Sunday, December 14, 2014

Starting with action


Starting with action isn’t the same as starting with conflict, though the two occasionally get confused. Conflict at the beginning of a story is nearly always good.

Action… is another matter.

When this doesn’t work

I read several fantasy stories some time back, because the writer needed critiques on them. They all started with the same thing: a knock-down drag-up fight between some villain and the heroine.

Despite the hacking and parrying and blood spilled and limbs lopped off, the stories were oddly dull. I soon realized that was because the characters were ciphers. Sure, one was obviously the protagonist (because the story was told from her POV), which made the other the villain, but I didn’t know why they were fighting or what was at stake.

Because action can’t realistically be slowed down to include details of backstory or characterization, starting with this kind of scene is usually tantamount to saying, “A and B fight. You need to be cheering for B.” Why? I need an in-story reason to care. There’s a reason even the most actiony of action films don’t start with a car chase.

Plus, if I know the protagonist is B, the fight loses even more suspense, because B has to win. Of course, if there’s a climactic battle at the end where B finally goes up against the villain, yes, I also know B is likely to win. But here’s the difference. If I’ve been reading the whole story, and if I’m thoroughly immersed in it, then it’s much easier to suspend disbelief. Maybe the villain has also been built up enough through the story that I’m genuinely afraid the heroine will lose.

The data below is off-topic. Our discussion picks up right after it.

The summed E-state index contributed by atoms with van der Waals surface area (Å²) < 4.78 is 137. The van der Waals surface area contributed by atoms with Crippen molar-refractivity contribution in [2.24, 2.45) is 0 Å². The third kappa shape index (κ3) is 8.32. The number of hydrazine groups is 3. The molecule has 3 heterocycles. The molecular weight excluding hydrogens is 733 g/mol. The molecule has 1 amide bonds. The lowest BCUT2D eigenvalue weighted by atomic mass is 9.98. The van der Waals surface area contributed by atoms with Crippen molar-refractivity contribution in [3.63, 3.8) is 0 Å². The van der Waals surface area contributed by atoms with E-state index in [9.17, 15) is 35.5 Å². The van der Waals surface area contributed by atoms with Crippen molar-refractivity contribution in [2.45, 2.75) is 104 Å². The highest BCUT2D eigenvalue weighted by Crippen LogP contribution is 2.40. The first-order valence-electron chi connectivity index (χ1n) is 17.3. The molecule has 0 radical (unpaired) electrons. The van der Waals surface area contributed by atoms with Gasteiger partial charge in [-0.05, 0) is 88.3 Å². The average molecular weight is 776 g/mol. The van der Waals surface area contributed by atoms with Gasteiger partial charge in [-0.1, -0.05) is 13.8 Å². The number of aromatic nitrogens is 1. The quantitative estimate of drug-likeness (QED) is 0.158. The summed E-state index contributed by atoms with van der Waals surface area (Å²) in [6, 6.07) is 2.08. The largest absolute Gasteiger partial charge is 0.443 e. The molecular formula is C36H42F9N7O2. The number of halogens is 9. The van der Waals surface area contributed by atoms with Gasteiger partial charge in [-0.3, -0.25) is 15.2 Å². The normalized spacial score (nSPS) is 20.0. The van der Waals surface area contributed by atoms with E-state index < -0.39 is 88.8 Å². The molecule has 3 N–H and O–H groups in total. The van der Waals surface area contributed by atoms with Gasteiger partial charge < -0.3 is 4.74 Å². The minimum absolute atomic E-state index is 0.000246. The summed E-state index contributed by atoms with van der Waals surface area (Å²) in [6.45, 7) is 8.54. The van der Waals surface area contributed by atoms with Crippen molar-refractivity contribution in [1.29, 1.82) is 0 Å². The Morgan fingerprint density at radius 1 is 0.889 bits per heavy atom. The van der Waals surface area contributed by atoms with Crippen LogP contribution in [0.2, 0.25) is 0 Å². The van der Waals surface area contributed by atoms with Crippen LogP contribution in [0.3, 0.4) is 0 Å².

None of that is possible at the start. I don’t automatically turn off the skepticism filter because I’m reading. The story has to earn that, and at the start, it hasn’t.

When this does work

David Farland’s The Sum of All Men begins with a fight to the death in an alley. That pulled me in, and I ended up reading the book.

1. The fight was between a named character who wasn’t the hero, and an unnamed assassin. So while I knew whom to cheer for, I didn’t know for certain that the good guy would win.

2. The fight was a great way to show off the worldbuilding. I read that book a long time ago, but I still remember the assassin smelled of curry powder. Through fighting him, the good guy also realized that the assassin must have “endowments”, which are donations of strength and reflexes that come from other people. That was an unusual detail which heightened the suspense.

At that point I wasn’t aware of the bigger picture, of Raj Ahten vs. the Earth King, but it didn’t matter. That tense alleyway struggle in the dark was done well and made me keep reading. And in the end, that’s all that counts—whether the story starts with action or not.



2 comments:

Blair B. Burke said...

I totally agree that 'blank' action is a poor opening. It seems to be the trend, and common advice these days. But an opening needs something for you to care about - whether that's the hero's life, the mystery of the world, or even just a need to know what happens next. Action can include those things, but it's not a replacement for them.

Marian Perera said...

I think one way the "action-only" opening could work is if the action was so unusual it was a hook in and of itself. Like... a Game of Thrones-esque tourney with cyborg unicorns.

But the story would need to live up to such an opening. As you said, readers need to care about something.